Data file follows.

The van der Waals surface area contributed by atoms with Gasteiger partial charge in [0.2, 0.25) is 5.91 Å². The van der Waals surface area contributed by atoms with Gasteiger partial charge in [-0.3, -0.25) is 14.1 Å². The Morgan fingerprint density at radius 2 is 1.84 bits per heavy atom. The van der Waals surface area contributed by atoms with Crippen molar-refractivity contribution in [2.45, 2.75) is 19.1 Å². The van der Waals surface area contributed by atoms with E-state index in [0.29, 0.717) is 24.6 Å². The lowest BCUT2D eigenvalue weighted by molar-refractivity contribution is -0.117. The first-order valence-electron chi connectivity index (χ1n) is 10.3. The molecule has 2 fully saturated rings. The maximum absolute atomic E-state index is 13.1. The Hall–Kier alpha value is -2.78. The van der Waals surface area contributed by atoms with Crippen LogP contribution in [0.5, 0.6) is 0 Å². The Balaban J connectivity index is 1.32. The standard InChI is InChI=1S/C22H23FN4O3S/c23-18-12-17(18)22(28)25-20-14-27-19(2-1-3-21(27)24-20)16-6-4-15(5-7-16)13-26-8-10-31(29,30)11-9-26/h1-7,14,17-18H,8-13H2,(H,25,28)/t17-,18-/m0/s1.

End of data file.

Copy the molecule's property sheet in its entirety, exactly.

The van der Waals surface area contributed by atoms with Gasteiger partial charge in [0.2, 0.25) is 5.91 Å². The van der Waals surface area contributed by atoms with Gasteiger partial charge in [-0.3, -0.25) is 14.1 Å². The Morgan fingerprint density at radius 2 is 1.84 bits per heavy atom. The van der Waals surface area contributed by atoms with Crippen molar-refractivity contribution in [2.45, 2.75) is 19.1 Å². The van der Waals surface area contributed by atoms with E-state index in [0.29, 0.717) is 24.6 Å². The lowest BCUT2D eigenvalue weighted by molar-refractivity contribution is -0.117. The first-order valence-electron chi connectivity index (χ1n) is 10.3. The molecule has 2 fully saturated rings. The maximum absolute atomic E-state index is 13.1. The Hall–Kier alpha value is -2.78. The van der Waals surface area contributed by atoms with Crippen LogP contribution in [0.5, 0.6) is 0 Å². The Balaban J connectivity index is 1.32. The standard InChI is InChI=1S/C22H23FN4O3S/c23-18-12-17(18)22(28)25-20-14-27-19(2-1-3-21(27)24-20)16-6-4-15(5-7-16)13-26-8-10-31(29,30)11-9-26/h1-7,14,17-18H,8-13H2,(H,25,28)/t17-,18-/m0/s1.